Far-Right Lied About CBO Healthcare Report

The other day I received a tweet from a far-right reader who accused me of being a "lying crook" for supporting the healthcare reform law, and, in the same tweet, the guy cited this item from the Washington Examiner insisting that the CBO has increased the cost of the ACA by almost a trillion dollars.

Holy effing crap on a stick! A treeeeeeellion dollars!

Of course if either this Twitter follower or the Examiner had actually read the CBO report, they would've learned that the CBO made no such claim.

The lie spread all around the wingnutosphere and Fox News and became so insane the CBO had to post an article debunking the lies. There's also this one from Media Matters. And this one from Krugman.

Note to conservatives who try to get into wonky details and numbers. Don't.

  • Brutlyhonest

    Here’s another good lie I’ve been seeing on the teevee box: President Obama is controlled by and beholden to Wall Street fatcats.

    I don’t remember which superpac is running the ad, but I find it hilarious that the wingnuts say on one hand the President hates/is killing business (despite record profits and a growing economy) and out at the same time is the worst of the greedy’s puppet.

    I bet a simple logic puzzle would make most faux nation faux patriots’ brain stems pop.

    • nicole

      They are such idiots. I guess that’s why he’s having trouble getting large donors, cause he is so known for working with for Wall Street.

    • D_C_Wilson

      Even more hilarious is how they otherwise defend politicians who are the lapdogs of the 1%.

  • agrazingmoose

    Conservatives can’t get wonky into details and numbers and that is why they so willingly believe lies.

  • Ned F

    That saying, “the lie is halfway around the world before the truth gets its’ boots on”, certainly applies here. I read that TRILLION dollar thing somewhere, and like Graf, knew (hoped) it couldn’t be true. Sure enough, I found it has been debunked even without searching for an answer on my part.
    But, at this point it doesn’t matter, this is now one of those accepted truths that the right, and those who don’t really pay attention, just “know”.

  • GrafZeppelin127

    This is what that wingnut tried to tell me when I talked to him last Wednesday night. But here’s what’s interesting. At the time I hadn’t yet heard or read the meme, let alone the debunking thereof, but somehow I still felt confident in telling him that his numbers were wrong and that what he was saying wasn’t true. Even with no facts at my fingertips to back it up, I knew that it wasn’t true because I knew that it couldn’t be true. I instinctively knew that this was a meme dreamt up by the right-wing media based on a deliberate misreading, misinterpretation and/or mischaracterization of some numbers they found somewhere; a distortion of reality calculated to validate their political prejudices.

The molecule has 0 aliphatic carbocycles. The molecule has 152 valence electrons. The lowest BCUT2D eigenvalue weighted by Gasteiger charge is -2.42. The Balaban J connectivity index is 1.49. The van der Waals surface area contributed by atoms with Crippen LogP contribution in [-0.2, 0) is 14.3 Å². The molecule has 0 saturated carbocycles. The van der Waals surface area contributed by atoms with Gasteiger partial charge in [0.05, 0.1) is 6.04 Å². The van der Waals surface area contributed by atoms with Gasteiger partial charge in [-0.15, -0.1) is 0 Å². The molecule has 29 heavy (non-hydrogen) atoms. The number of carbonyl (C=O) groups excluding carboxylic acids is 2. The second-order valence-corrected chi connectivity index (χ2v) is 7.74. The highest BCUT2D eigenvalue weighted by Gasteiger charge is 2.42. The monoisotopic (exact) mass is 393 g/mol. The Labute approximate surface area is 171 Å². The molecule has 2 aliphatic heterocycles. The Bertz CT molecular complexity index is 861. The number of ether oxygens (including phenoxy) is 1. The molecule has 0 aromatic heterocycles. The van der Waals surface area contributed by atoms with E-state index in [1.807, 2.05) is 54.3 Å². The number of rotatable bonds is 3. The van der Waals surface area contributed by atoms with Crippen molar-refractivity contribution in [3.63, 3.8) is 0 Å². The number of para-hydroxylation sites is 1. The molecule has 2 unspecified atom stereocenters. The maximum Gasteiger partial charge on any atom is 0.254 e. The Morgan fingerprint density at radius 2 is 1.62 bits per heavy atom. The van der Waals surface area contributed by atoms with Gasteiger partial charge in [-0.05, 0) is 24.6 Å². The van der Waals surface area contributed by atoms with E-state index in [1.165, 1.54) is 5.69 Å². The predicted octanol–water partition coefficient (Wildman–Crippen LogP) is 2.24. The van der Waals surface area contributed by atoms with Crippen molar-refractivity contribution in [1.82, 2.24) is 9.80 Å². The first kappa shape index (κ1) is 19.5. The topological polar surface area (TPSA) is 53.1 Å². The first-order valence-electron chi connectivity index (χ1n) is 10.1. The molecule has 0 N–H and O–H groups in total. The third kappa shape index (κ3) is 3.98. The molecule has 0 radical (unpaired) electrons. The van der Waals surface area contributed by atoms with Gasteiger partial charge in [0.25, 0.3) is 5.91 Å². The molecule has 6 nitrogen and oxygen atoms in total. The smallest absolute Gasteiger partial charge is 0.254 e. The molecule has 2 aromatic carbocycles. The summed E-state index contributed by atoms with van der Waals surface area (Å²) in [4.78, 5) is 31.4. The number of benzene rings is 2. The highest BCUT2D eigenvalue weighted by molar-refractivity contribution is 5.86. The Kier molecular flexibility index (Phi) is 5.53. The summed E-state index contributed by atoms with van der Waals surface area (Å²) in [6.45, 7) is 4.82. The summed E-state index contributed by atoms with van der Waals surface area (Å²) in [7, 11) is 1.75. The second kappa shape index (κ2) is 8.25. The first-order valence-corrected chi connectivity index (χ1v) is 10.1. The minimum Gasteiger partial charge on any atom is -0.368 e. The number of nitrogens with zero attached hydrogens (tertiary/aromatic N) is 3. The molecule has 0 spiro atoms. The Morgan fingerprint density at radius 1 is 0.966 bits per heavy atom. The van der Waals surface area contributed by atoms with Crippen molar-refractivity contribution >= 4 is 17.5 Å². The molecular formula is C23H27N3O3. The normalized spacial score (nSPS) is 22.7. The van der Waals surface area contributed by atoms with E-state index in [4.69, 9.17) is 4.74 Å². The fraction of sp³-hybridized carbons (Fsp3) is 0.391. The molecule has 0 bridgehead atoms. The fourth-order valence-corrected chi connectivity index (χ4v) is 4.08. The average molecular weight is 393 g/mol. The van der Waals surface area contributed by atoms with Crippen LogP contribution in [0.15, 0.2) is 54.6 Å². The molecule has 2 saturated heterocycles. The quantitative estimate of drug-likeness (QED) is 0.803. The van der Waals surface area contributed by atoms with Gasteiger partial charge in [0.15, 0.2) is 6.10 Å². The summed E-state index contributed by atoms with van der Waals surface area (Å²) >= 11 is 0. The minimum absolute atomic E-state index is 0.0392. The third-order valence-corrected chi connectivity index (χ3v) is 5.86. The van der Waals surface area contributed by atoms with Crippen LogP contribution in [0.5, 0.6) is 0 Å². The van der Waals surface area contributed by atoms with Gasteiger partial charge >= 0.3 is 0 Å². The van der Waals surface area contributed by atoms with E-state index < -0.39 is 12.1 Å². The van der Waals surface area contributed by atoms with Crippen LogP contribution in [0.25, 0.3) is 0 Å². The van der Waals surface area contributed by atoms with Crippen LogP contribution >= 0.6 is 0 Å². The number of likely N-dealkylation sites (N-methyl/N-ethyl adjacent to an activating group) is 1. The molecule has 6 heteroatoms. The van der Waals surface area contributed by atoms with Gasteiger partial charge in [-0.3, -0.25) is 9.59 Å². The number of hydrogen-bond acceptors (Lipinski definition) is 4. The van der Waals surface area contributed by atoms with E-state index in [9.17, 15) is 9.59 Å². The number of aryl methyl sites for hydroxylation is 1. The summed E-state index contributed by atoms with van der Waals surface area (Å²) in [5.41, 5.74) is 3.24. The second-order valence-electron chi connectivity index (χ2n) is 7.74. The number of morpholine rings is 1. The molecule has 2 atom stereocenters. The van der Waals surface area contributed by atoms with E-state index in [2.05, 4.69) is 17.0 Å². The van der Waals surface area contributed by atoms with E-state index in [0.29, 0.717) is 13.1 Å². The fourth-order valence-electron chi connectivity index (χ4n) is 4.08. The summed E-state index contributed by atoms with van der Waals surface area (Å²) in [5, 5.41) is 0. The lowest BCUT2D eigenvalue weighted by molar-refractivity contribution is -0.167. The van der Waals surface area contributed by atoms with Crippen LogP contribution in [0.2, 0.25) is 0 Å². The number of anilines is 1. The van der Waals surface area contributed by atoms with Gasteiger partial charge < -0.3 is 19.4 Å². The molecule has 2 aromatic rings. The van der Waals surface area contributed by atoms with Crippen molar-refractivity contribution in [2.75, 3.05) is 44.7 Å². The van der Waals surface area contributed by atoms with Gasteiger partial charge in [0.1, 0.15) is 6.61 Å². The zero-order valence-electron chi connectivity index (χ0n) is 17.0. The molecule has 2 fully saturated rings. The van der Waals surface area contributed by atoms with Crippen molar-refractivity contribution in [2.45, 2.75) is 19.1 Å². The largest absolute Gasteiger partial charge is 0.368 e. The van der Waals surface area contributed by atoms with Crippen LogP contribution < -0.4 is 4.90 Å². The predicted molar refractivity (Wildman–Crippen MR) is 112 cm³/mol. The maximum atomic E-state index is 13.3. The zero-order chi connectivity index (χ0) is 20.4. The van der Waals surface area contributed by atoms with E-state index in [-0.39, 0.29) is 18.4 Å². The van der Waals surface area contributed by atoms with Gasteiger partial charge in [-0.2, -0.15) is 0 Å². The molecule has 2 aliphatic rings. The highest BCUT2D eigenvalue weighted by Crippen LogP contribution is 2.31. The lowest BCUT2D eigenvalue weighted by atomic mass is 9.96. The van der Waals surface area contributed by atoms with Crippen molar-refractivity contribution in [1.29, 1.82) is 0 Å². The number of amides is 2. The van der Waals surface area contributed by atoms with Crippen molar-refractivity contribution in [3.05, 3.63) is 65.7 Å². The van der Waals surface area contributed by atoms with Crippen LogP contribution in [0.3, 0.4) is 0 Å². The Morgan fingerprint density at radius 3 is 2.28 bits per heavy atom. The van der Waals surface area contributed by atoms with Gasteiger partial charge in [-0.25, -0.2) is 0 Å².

Which concerns me for a couple of reasons. First, regardless of the fact that it turned out I was right, I still shouldn’t be doing that; it’s still wrong to proclaim that something is true or not true if you don’t really know. It’s wrong to make assumptions about facts, or people, based on their apparent voting preference. Second, and by extension, I think by doing so I might be falling into the same trap that people like him have fallen into, viz., wanting to believe (or disbelieve) something so badly that judgment starts to come before inquiry. [The fact that I looked it up immediately as soon as I got in front of a PC, to find out what he was talking about and what the reality behind it was, is beside the point.]

    Then again, at least from my perspective, right-wing memes like that have achieved Boy-Who-Cried-Wolf status, because ten times out of ten when I read or am told some hair-on-fire Outrageous Outrage that Finally Proves Beyond a Shadow of a Doubt How Evil Obama Is™, I do two minutes of research online and find that the reality is, if not the precise opposite, not even close to what the GOP enablers are saying. Every time, without exception, it turns out to be at best an exaggeration, at worst an outright lie.

    So when I hear someone say “it just came out that…” or “I heard/read that…” or some other passive-voice exclamation, without specifying either the primary or secondary source, I immediately get skeptical; when what follows is some Outrageous Outrage that Finally Proves Beyond a Shadow of a Doubt How Evil Obama Is™, I just know it’s false because every other Outrageous Outrage that Finally Proves Beyond a Shadow of a Doubt How Evil Obama Is™ has turned out to be false.

    It still bothers me, though, that I’ve been conditioned (or conditioned myself) to leap to that conclusion. Even though I was right, I still think it’s wrong.